I’ll Handle This, Thanks
Do you dream of the day you’ll go off to college or move away from home? Do you long to set your own rules and control your own life? When you have JA, you know it’ll take a lot of work to gain your independence. But maybe you feel ready to handle anything if that’s what it takes to reach your goal. Get your parents, doctors and nurses on your side, and you can start making progress today.
Step 1: Speak up!
If you want to start managing more of your own medical care, there’s only one way to make it happen. You’ve got to tell your parents and doctors! What it all comes down to is this: Up to now, your parents and doctors have handled certain aspects of your medical care. If you want to take over, it’s only fair to let them know and ask for their support. Consider this an exercise in developing good communication skills. They’re especially important when you have a medical condition like JA, but good communication skills can also help you succeed throughout your life.
Being direct may get you the results you want. (Ask to see your doctors alone, for example, and most likely, the answer will be yes.) Of course, your parents or doctors may believe you’re not ready for certain responsibilities, like administering your own injections. What can you do if that happens? Simply move on to Step 2.
Step 2: Prove you’re ready.
It’s a cliché, but it’s true: Actions speak louder than words. You may feel inclined to debate the issue of whether you’re ready for certain responsibilities. You probably have plenty to say on the subject! But you’ll make a better impression if you simply show you’re capable and ready. Obviously, that doesn’t mean going ahead and doing the very thing you’ve been told not to do. That will only start a fight, and the truth is, it could even be dangerous. After all, you certainly don’t want to prepare your own injections if you’re not sure what you’re doing.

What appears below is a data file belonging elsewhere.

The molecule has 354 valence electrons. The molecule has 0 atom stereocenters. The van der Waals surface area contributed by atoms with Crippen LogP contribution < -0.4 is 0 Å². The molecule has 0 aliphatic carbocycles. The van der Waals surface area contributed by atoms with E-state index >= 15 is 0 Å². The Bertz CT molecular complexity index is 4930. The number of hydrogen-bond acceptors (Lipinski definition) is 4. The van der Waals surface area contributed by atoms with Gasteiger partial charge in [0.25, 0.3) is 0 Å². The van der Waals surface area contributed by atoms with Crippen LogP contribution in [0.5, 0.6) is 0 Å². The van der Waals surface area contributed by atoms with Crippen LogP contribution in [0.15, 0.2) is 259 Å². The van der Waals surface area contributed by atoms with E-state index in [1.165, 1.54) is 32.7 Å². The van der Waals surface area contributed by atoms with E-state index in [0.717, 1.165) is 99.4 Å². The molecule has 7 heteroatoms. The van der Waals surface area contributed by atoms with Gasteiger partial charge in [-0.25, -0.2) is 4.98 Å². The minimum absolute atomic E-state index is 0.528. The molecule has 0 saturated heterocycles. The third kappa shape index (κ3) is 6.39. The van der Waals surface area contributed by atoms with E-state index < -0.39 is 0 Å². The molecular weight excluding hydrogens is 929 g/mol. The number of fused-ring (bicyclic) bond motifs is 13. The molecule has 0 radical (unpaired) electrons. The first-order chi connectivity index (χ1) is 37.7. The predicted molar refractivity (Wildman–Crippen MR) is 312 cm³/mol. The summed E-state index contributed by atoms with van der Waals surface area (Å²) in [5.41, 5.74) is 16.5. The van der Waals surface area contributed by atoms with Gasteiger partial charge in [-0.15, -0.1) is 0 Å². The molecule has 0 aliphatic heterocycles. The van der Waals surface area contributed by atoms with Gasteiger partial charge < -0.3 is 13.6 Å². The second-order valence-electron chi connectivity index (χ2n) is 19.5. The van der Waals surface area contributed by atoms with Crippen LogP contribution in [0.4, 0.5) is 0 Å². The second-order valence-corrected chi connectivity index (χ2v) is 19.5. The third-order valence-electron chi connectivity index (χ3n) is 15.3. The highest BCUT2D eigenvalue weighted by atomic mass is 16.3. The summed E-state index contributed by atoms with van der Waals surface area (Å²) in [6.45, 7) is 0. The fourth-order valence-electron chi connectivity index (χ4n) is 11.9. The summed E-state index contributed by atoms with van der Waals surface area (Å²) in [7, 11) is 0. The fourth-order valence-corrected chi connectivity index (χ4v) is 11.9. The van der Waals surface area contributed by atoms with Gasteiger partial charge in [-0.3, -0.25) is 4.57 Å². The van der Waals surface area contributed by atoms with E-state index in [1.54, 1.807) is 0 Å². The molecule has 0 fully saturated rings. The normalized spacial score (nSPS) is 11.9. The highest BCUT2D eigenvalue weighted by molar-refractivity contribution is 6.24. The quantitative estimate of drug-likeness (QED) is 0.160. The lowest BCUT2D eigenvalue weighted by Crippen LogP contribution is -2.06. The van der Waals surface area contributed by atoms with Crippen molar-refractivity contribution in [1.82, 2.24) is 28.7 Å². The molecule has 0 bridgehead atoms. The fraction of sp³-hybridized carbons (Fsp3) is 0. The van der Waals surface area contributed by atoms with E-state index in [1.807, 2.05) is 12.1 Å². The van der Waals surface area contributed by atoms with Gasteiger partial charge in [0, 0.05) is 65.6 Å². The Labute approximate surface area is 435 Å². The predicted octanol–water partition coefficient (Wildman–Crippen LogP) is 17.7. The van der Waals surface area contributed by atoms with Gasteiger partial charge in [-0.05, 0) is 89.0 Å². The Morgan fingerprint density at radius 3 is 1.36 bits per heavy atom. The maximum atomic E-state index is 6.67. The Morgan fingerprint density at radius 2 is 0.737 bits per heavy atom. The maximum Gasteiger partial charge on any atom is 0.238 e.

Instead, focus on showing everyone just how mature and capable you are. (Look at me—I have an after-school job and my grades are amazing!) It may seem like a lot of extra work that has nothing to do with your JA, but parents see connections everywhere. When they see a kid who remembers to study, they see a kid they can trust to take on new responsibilities.
Step 3: Don’t stress.
Chances are you’re not leaving home tomorrow. And even if you are, it’s okay to take your time with this stuff. Learning to handle every aspect of your JA is a process. For most people, that process lasts well beyond the day they turn 18.
For now, allow yourself to make mistakes. Don’t worry if you have to backtrack after taking on more responsibility than you can manage. No one will judge you if you can’t accomplish all your goals right away. Be honest with yourself, your parents and your health team. Don’t just tell people what you think they want to hear. Don’t be embarrassed to tell the truth when you need support. Whether you’re moving backward or forward, it’s all part of the process that will, eventually, get you the independence you crave. Along the way, you’ll gain just as much independence as you’re ready to handle.